University of Vermont

Vermont Quarterly

On the Value of a Liberal Education

President Tom Sullivan


On the Value of a Liberal Education

Over the last several months, a debate has ensued across higher education on a fundamental question: What should be the responsibility
of a college or university in the education of its students? A similar question has been posed: Do Americans expect too much from a college degree? The discussion was sparked by a new book and essay by a former professor at Yale (Deresiewicz) arguing that America’s elite universities are not teaching their students to develop the whole individual, including one’s self and one’s soul. Other leading scholars (Pinker) respond that universities are not particularly equipped to teach personal development or emotional maturity. Other commentators (Bruni) believe that the current discourse has been too narrow or that we should return to a time when education was rooted in moral understandings and purpose (Brooks). Reading these debates, one could quickly come to the conclusion that the discussion to date has been too unbalanced in a way that reminds one that extreme positions are infrequently persuasive and ultimately not very useful for reaching consensus.

The debates, however, bring us back to two central questions: what should be the purpose of a college education and what should it accomplish for the student?  As classes began at the University of Vermont this fall, I asked our colleagues at the first meeting of the Faculty Senate to spend this year considering several foundational questions, including what it means to be an educated person; what it means to be educated at UVM; and what it means to hold a degree from the University of Vermont. As the national discussion suggests, many people will have differing views on this important subject, but every great educational institution should engage in asking the right questions and seeking a thoughtful exchange of ideas on these topics.  

I hope we can all agree that the purpose of higher education should be to expose the student to thinking broadly and deeply about our collective knowledge and new discoveries while fostering critical and analytical thinking that connects intellectual curiosity and careful reflection. It should offer students both depth and breadth on a broad array of topics that inform and shape a coherent reasoning ability that inspires lifelong learning, maturity, and personal growth and development.

As I have often remarked, a broad liberal education is a very valuable springboard for lifelong learning, understanding, and inquiry. It is a window to asking the important questions of what is the meaning, nature and purpose of life. A well-rounded education opens our eyes and curiosity to the “analytical, empirical, moral, and aesthetic” (Menand) issues that we will confront in our lifetime. A worthwhile education should give students ample opportunity to acquire both broad and deep knowledge in certain fields, incorporating qualitative reasoning and quantitative analysis over a range of ideals, values, including moral dimensions and cultural and religious differences.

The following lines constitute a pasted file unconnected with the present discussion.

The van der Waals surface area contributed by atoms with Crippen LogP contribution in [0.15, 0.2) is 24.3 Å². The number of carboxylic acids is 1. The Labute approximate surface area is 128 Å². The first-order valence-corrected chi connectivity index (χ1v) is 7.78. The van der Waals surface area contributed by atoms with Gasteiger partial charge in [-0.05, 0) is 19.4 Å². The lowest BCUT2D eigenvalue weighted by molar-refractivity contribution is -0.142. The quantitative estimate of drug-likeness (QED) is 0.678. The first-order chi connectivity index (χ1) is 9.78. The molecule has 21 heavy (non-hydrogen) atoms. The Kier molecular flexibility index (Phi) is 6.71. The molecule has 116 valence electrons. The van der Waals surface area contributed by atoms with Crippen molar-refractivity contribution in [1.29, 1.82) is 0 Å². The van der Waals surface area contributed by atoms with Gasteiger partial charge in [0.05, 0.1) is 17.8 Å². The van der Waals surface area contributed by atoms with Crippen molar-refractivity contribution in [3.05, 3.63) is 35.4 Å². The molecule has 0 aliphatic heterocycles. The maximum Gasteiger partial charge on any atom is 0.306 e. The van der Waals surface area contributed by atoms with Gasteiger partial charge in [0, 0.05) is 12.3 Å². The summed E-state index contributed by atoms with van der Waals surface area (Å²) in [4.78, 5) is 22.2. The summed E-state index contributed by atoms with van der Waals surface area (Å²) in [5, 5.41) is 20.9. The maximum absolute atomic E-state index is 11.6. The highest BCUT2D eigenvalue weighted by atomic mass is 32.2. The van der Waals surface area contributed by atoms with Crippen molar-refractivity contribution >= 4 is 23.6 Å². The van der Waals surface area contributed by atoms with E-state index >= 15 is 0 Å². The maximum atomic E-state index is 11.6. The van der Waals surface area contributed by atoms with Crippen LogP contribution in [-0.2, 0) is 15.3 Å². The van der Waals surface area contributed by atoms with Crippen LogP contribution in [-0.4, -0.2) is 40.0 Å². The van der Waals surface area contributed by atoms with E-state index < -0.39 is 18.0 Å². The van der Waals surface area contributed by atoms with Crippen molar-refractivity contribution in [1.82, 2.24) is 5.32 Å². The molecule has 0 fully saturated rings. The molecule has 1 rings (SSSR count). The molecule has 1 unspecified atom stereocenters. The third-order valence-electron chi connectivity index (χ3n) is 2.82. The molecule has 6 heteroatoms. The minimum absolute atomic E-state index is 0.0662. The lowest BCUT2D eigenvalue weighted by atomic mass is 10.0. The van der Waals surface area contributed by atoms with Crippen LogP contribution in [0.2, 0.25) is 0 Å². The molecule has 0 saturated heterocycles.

In a recent conversation with Professor Emeritus Luther Martin of UVM, he shared with me several examples of the synergy that universities often achieve when integrating qualitative and quantitative learning: fields such as behavioral economics and the cognitive science of religion. As Eric Kandel recently explored in The Age of Insight (2012), “intersections of psychology, neuroscience and art” reveal “the human mind in all of its richness and diversity.”  

A rigorous experience should encourage and teach students how to write and speak clearly and persuasively, a set of skills that often have been decried as lacking in the present generation of students. These skills cannot be developed and sharpened unless there is fundamental knowledge and critical, analytical thinking beneath the expression. It is often said that in today’s technologically-connected world we are flooded with information, but we are left with very little understanding of the nuances or complexities around us. The mere learning of information is not enough; there must be an ability to think through the avalanche of facts and information to reach an understanding what the acquired information means across many dimensions, including morals, ethics, and practical application to one’s daily activities and ambitions, including personal growth, maturity, and career aspirations and successes.

At the University of Vermont, our faculty over a course of years has developed six learning outcomes within its general education criteria. These learning outcomes are 1) communication, writing, and information literacy; 2) quantitative reasoning; 3) science, systems, and sustainability; 4) cultures, diversity, and global perspectives; 5) integrating and the application of knowledge; and 6) art, aesthetic and design. These carefully considered learning outcomes, I believe, address almost all of the issues contained in the debate about the purpose of an education and the responsibility of our universities.  

They also are complementary to important developmental outcomes that we seek for our students before graduation. The mission statement of UVM is clear on this point; it captures the essence of the University and the meaning of an engaged educational experience: “To create, evaluate, share, and apply knowledge and to prepare students to be accountable leaders who will bring to their work dedication to the global community, a grasp of complexity, effective problem-solving and communication skills, and an enduring commitment to learning and ethical conduct.”

 —Tom Sullivan

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